Some emergency orders put in place by the Anchorage mayor to address the coronavirus pandemic may be turned into city code by the Assembly, including the city’s mask mandate.
Several Anchorage Assembly members on Tuesday will introduce ordinances that, if passed, would change four existing emergency orders into citywide ordinances, including the requirement that individuals wear masks while in indoor public places and allowing businesses to give out plastic bags.
The ordinance would take the matter out of the hands of the Anchorage mayor’s office, regardless of the mayor’s support for masks. A new mayor will be chosen during the upcoming election on April 6, and take the office on July 1.
The Assembly won’t vote on the proposals on Tuesday; it will introduce the ordinances and wait until a future meeting to take comments from the public and decide.
Like other mask mandates across the U.S., Anchorage’s emergency mask order has been met with pushback from some residents. But a series of public-opinion surveys of city residents by the University of Alaska Anchorage throughout 2020 found widespread acceptance, with more than 80% in November reporting they wore a mask “most or all of the time when not at home.” That number jumped to 90% in December. A statewide survey by Dittman Research in November found a majority of Alaskans support mask-wearing.
Acting Anchorage Assembly Vice Chair John Weddleton, a sponsor of the four ordinances along with Assembly members Meg Zaletel and Suzanne LaFrance, said the proposals are the first step toward addressing issues of legislative power in Anchorage that have come up during the pandemic.
Weddleton said he has heard from many residents, including during public testimony at Assembly meetings, who are concerned about the amount of power in the mayor’s office.
Earlier this month, the Assembly extended its COVID-19 emergency declaration into April. That declaration gives Acting Mayor Austin Quinn-Davidson the authority to enact emergency orders in response to the pandemic. The emergency declaration also enables the city to take actions for its pandemic response, like reassigning municipal employees and moving money around for needs like an emergency shelter for the homeless.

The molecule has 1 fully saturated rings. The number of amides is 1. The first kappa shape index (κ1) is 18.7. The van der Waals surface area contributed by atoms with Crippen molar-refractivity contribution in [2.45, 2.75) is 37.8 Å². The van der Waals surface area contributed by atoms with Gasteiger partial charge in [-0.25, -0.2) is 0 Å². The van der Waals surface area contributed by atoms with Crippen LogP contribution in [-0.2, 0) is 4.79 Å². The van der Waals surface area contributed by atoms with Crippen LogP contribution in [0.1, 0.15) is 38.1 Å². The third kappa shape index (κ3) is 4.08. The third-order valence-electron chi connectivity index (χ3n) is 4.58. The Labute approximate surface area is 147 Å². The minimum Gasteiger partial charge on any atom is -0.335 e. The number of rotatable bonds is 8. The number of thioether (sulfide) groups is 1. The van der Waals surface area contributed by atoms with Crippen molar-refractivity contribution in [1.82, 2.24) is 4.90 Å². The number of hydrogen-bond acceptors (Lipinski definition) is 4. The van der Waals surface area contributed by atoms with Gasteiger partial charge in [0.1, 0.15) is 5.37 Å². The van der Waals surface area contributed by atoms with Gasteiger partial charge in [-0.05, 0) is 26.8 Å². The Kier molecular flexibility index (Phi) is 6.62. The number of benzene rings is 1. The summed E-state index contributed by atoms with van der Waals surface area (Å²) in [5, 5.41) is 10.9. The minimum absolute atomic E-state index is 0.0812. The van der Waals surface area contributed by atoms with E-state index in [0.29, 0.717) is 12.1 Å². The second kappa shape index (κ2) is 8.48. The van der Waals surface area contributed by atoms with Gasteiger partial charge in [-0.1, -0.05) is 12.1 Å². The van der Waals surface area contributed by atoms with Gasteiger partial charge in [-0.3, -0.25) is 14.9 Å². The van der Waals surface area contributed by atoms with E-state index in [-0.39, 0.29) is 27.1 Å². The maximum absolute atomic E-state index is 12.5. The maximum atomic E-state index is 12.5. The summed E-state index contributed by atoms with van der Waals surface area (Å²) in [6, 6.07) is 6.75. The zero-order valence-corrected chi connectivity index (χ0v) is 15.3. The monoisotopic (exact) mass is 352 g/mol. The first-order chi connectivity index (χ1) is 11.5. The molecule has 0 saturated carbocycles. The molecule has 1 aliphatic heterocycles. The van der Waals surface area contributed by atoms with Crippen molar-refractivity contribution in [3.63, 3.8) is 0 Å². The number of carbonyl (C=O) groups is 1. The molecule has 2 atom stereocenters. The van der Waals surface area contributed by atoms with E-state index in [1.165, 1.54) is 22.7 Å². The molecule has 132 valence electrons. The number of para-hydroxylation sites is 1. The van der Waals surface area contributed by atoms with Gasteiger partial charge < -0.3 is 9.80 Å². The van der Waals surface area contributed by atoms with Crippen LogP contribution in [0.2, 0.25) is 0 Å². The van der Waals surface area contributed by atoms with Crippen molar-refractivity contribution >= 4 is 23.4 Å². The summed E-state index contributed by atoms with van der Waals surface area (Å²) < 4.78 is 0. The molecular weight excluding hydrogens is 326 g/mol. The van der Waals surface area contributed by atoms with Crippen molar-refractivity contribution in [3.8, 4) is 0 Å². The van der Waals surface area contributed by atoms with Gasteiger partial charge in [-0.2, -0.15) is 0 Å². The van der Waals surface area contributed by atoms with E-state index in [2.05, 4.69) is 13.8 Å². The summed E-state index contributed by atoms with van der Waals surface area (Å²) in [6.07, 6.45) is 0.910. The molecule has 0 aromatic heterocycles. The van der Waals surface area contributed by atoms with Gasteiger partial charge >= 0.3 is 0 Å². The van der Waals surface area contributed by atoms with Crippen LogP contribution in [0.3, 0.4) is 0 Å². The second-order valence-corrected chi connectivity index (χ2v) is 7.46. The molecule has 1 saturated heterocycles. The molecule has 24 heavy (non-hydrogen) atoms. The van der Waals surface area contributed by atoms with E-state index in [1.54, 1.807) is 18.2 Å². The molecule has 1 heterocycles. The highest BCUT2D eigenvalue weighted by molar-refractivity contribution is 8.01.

Still, “it’s unusual to have a mayor say, ‘Let it be so,’ and there’s a law,” Weddleton said.
Instead, city laws usually go through a legislative process that includes public input and discussion. Then Assembly members vote on what goes into city law.
By April, it will have been more than a year that Anchorage’s mayors have had that power, he said.
Some have decried the city’s emergency order requiring masks as infringing on individual rights, including Assembly member Jamie Allard. Allard said in an interview she is against putting the mask emergency order into city code.
“People have shown they’re willing to wear a mask, and some don’t. And I think that’s an individual decision,” Allard said. “I do not agree with people being legally made to cover their faces.”
The basic outcome of each of the mayor’s mandates would not change, Weddleton said. As currently written, each ordinance revokes the emergency order it replaces and instead puts the content of the order into city code, he said.
“We right now have a mask law. The emergency order — we call them mandates — is a law,” Weddleton said. “And by putting it in an ordinance, it is also a law. That doesn’t really change any aspect.”
What would change is the process — citizens would have input and Assembly members would discuss and debate ways to change the ordinances, he said.
Part of that process would include deciding when and how the Assembly will end the ordinances, since they are meant to be temporary responses to the pandemic, Weddleton said.
The Assembly could include a “sunset clause” that requires it to renew each ordinance monthly, for example, Weddleton said.
The emergency orders the Assembly is considering putting into code are:
• Requiring that people wear masks covering their nose and mouth in indoor public spaces, or at outdoor gatherings where a six-foot distance between people isn’t possible.
• Allowing retailers to provide plastic bags to customers.
• Allowing curbside pickup of marijuana and alcohol products and delivery of sealed alcohol products.
• Allowing temporary changes to where bars and restaurants can serve alcohol. This has helped businesses open temporary outdoor dining areas.
Allard said that she sees the mask ordinance as an overreach of the Assembly’s power, and that it could be a way to keep the mandate in place for longer than the acting mayor, or the soon-to-be-elected new mayor, would.
“It’s a longer duration of time, and there’s different consequences to the citizens,” Allard said. “And then in order to take that back, we have to have the Assembly come together and vote on it.”
Still, Allard said that she supports anything that helps businesses survive the pandemic, and so she would support the changes to curbside pickup and outdoor alcohol services becoming ordinances.
Public hearing on the ordinances is set for Feb. 9, Weddleton said.